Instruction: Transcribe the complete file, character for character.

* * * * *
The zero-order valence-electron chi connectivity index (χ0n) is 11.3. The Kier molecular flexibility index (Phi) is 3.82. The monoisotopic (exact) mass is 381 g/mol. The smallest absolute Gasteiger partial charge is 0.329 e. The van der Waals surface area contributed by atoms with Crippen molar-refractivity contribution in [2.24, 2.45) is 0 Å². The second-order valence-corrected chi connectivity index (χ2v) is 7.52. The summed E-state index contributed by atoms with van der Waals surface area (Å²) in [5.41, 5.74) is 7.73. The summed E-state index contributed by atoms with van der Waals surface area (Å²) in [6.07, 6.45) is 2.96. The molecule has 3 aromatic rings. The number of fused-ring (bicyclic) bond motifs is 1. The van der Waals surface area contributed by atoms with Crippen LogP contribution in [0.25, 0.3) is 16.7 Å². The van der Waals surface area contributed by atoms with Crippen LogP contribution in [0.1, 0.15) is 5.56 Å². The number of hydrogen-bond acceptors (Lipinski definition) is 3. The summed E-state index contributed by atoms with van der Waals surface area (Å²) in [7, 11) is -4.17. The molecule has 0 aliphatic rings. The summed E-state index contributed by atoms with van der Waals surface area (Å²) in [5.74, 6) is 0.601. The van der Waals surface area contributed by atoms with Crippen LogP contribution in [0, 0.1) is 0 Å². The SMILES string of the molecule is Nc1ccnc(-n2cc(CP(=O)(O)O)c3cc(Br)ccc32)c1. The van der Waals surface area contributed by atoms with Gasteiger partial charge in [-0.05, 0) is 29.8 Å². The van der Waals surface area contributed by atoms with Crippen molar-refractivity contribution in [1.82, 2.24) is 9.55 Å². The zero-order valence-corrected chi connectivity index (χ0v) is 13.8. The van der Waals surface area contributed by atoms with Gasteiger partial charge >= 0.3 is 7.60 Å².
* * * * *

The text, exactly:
The zero-order valence-electron chi connectivity index (χ0n) is 11.3. The Kier molecular flexibility index (Phi) is 3.82. The monoisotopic (exact) mass is 381 g/mol. The smallest absolute Gasteiger partial charge is 0.329 e. The van der Waals surface area contributed by atoms with Crippen molar-refractivity contribution in [2.24, 2.45) is 0 Å². The second-order valence-corrected chi connectivity index (χ2v) is 7.52. The summed E-state index contributed by atoms with van der Waals surface area (Å²) in [5.41, 5.74) is 7.73. The summed E-state index contributed by atoms with van der Waals surface area (Å²) in [6.07, 6.45) is 2.96. The molecule has 3 aromatic rings. The number of fused-ring (bicyclic) bond motifs is 1. The van der Waals surface area contributed by atoms with Crippen LogP contribution in [0.25, 0.3) is 16.7 Å². The van der Waals surface area contributed by atoms with Crippen LogP contribution in [0.1, 0.15) is 5.56 Å². The number of hydrogen-bond acceptors (Lipinski definition) is 3. The summed E-state index contributed by atoms with van der Waals surface area (Å²) in [7, 11) is -4.17. The molecule has 0 aliphatic rings. The summed E-state index contributed by atoms with van der Waals surface area (Å²) in [5.74, 6) is 0.601. The van der Waals surface area contributed by atoms with Crippen LogP contribution in [0, 0.1) is 0 Å². The SMILES string of the molecule is Nc1ccnc(-n2cc(CP(=O)(O)O)c3cc(Br)ccc32)c1. The van der Waals surface area contributed by atoms with Gasteiger partial charge in [-0.05, 0) is 29.8 Å². The van der Waals surface area contributed by atoms with Crippen molar-refractivity contribution in [1.82, 2.24) is 9.55 Å². The zero-order valence-corrected chi connectivity index (χ0v) is 13.8. The van der Waals surface area contributed by atoms with Gasteiger partial charge >= 0.3 is 7.60 Å².